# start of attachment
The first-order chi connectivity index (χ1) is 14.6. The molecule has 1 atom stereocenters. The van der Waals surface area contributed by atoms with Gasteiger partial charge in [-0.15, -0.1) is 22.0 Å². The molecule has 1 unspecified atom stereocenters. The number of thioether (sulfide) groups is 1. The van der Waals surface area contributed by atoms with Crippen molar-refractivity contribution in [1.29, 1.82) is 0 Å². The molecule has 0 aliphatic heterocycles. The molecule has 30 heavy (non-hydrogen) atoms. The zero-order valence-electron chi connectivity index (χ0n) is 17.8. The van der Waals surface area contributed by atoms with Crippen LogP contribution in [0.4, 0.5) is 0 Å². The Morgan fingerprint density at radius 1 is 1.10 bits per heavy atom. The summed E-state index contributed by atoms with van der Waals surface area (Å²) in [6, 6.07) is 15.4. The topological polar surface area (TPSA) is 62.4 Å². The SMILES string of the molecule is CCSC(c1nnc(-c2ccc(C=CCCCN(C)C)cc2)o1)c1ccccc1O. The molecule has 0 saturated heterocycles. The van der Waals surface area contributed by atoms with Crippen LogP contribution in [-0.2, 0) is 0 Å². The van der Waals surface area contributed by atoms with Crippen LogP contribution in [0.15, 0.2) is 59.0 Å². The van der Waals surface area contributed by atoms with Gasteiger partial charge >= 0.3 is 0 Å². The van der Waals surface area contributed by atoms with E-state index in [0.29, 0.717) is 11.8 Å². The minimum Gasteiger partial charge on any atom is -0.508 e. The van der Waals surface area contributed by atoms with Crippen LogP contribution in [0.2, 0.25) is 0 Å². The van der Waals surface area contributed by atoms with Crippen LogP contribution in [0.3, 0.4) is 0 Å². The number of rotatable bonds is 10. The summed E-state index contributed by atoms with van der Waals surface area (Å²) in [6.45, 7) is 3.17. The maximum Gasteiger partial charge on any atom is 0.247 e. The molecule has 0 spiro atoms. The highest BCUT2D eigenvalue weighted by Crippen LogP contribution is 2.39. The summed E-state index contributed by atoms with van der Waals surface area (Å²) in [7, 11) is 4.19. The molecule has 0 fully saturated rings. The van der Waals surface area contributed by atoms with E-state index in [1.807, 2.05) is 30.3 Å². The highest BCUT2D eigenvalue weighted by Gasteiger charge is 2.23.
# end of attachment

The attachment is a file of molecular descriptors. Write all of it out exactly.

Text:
The first-order chi connectivity index (χ1) is 14.6. The molecule has 1 atom stereocenters. The van der Waals surface area contributed by atoms with Gasteiger partial charge in [-0.15, -0.1) is 22.0 Å². The molecule has 1 unspecified atom stereocenters. The number of thioether (sulfide) groups is 1. The van der Waals surface area contributed by atoms with Crippen molar-refractivity contribution in [1.29, 1.82) is 0 Å². The molecule has 0 aliphatic heterocycles. The molecule has 30 heavy (non-hydrogen) atoms. The zero-order valence-electron chi connectivity index (χ0n) is 17.8. The van der Waals surface area contributed by atoms with Crippen LogP contribution in [0.4, 0.5) is 0 Å². The Morgan fingerprint density at radius 1 is 1.10 bits per heavy atom. The summed E-state index contributed by atoms with van der Waals surface area (Å²) in [6, 6.07) is 15.4. The topological polar surface area (TPSA) is 62.4 Å². The SMILES string of the molecule is CCSC(c1nnc(-c2ccc(C=CCCCN(C)C)cc2)o1)c1ccccc1O. The molecule has 0 saturated heterocycles. The van der Waals surface area contributed by atoms with Crippen LogP contribution in [-0.2, 0) is 0 Å². The van der Waals surface area contributed by atoms with Crippen LogP contribution in [0.15, 0.2) is 59.0 Å². The van der Waals surface area contributed by atoms with Gasteiger partial charge >= 0.3 is 0 Å². The van der Waals surface area contributed by atoms with E-state index in [0.29, 0.717) is 11.8 Å². The minimum Gasteiger partial charge on any atom is -0.508 e. The van der Waals surface area contributed by atoms with Crippen LogP contribution in [0.2, 0.25) is 0 Å². The van der Waals surface area contributed by atoms with Crippen LogP contribution in [0.3, 0.4) is 0 Å². The number of rotatable bonds is 10. The summed E-state index contributed by atoms with van der Waals surface area (Å²) in [6.45, 7) is 3.17. The maximum Gasteiger partial charge on any atom is 0.247 e. The molecule has 0 spiro atoms. The highest BCUT2D eigenvalue weighted by Crippen LogP contribution is 2.39. The summed E-state index contributed by atoms with van der Waals surface area (Å²) in [7, 11) is 4.19. The molecule has 0 fully saturated rings. The van der Waals surface area contributed by atoms with E-state index in [1.807, 2.05) is 30.3 Å². The highest BCUT2D eigenvalue weighted by Gasteiger charge is 2.23.